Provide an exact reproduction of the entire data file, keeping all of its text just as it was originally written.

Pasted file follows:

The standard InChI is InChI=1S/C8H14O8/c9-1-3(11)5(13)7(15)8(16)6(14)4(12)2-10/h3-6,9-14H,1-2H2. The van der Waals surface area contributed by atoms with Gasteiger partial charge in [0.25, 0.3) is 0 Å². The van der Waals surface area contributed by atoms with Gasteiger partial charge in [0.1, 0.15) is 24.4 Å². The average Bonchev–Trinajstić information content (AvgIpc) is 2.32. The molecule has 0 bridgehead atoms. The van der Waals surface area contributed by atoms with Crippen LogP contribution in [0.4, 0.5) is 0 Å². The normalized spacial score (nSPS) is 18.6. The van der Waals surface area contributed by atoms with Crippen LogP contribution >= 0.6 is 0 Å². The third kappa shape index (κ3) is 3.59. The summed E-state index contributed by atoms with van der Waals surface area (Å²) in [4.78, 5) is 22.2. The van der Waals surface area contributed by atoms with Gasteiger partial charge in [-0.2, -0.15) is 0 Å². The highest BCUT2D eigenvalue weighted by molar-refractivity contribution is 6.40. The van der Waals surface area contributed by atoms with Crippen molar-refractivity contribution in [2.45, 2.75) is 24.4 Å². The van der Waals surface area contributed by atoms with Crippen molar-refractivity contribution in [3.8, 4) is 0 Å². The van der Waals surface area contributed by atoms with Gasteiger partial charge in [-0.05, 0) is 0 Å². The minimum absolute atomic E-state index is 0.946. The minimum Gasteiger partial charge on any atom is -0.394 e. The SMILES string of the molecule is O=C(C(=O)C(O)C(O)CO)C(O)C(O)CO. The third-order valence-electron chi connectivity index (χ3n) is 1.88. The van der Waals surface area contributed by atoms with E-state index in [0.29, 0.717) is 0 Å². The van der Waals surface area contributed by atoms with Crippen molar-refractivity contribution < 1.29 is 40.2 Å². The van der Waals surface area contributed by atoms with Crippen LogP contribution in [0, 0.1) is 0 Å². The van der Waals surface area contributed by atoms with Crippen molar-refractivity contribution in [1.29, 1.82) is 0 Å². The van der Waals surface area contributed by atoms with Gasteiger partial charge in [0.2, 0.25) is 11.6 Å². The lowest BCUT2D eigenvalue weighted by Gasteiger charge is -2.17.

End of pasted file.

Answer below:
The standard InChI is InChI=1S/C8H14O8/c9-1-3(11)5(13)7(15)8(16)6(14)4(12)2-10/h3-6,9-14H,1-2H2. The van der Waals surface area contributed by atoms with Gasteiger partial charge in [0.25, 0.3) is 0 Å². The van der Waals surface area contributed by atoms with Gasteiger partial charge in [0.1, 0.15) is 24.4 Å². The average Bonchev–Trinajstić information content (AvgIpc) is 2.32. The molecule has 0 bridgehead atoms. The van der Waals surface area contributed by atoms with Crippen LogP contribution in [0.4, 0.5) is 0 Å². The normalized spacial score (nSPS) is 18.6. The van der Waals surface area contributed by atoms with Crippen LogP contribution >= 0.6 is 0 Å². The third kappa shape index (κ3) is 3.59. The summed E-state index contributed by atoms with van der Waals surface area (Å²) in [4.78, 5) is 22.2. The van der Waals surface area contributed by atoms with Gasteiger partial charge in [-0.2, -0.15) is 0 Å². The highest BCUT2D eigenvalue weighted by molar-refractivity contribution is 6.40. The van der Waals surface area contributed by atoms with Crippen molar-refractivity contribution in [2.45, 2.75) is 24.4 Å². The van der Waals surface area contributed by atoms with Crippen molar-refractivity contribution in [3.8, 4) is 0 Å². The van der Waals surface area contributed by atoms with Gasteiger partial charge in [-0.05, 0) is 0 Å². The minimum absolute atomic E-state index is 0.946. The minimum Gasteiger partial charge on any atom is -0.394 e. The SMILES string of the molecule is O=C(C(=O)C(O)C(O)CO)C(O)C(O)CO. The third-order valence-electron chi connectivity index (χ3n) is 1.88. The van der Waals surface area contributed by atoms with E-state index in [0.29, 0.717) is 0 Å². The van der Waals surface area contributed by atoms with Crippen molar-refractivity contribution < 1.29 is 40.2 Å². The van der Waals surface area contributed by atoms with Crippen LogP contribution in [0, 0.1) is 0 Å². The van der Waals surface area contributed by atoms with Crippen molar-refractivity contribution in [1.29, 1.82) is 0 Å². The van der Waals surface area contributed by atoms with Gasteiger partial charge in [0.2, 0.25) is 11.6 Å². The lowest BCUT2D eigenvalue weighted by Gasteiger charge is -2.17.